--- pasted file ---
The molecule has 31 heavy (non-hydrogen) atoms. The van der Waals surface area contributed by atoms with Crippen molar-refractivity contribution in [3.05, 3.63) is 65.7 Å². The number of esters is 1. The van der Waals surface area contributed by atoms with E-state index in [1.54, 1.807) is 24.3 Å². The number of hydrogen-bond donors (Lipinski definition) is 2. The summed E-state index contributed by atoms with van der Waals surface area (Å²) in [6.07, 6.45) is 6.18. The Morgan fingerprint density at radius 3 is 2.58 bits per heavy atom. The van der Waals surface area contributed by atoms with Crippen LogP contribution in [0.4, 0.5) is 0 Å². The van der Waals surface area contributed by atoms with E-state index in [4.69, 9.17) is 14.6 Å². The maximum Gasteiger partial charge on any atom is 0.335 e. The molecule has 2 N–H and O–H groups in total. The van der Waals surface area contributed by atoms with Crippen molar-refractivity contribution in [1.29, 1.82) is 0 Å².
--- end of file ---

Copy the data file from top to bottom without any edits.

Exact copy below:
The molecule has 31 heavy (non-hydrogen) atoms. The van der Waals surface area contributed by atoms with Crippen molar-refractivity contribution in [3.05, 3.63) is 65.7 Å². The number of esters is 1. The van der Waals surface area contributed by atoms with E-state index in [1.54, 1.807) is 24.3 Å². The number of hydrogen-bond donors (Lipinski definition) is 2. The summed E-state index contributed by atoms with van der Waals surface area (Å²) in [6.07, 6.45) is 6.18. The Morgan fingerprint density at radius 3 is 2.58 bits per heavy atom. The van der Waals surface area contributed by atoms with Crippen LogP contribution in [0.4, 0.5) is 0 Å². The van der Waals surface area contributed by atoms with E-state index in [4.69, 9.17) is 14.6 Å². The maximum Gasteiger partial charge on any atom is 0.335 e. The molecule has 2 N–H and O–H groups in total. The van der Waals surface area contributed by atoms with Crippen molar-refractivity contribution in [1.29, 1.82) is 0 Å².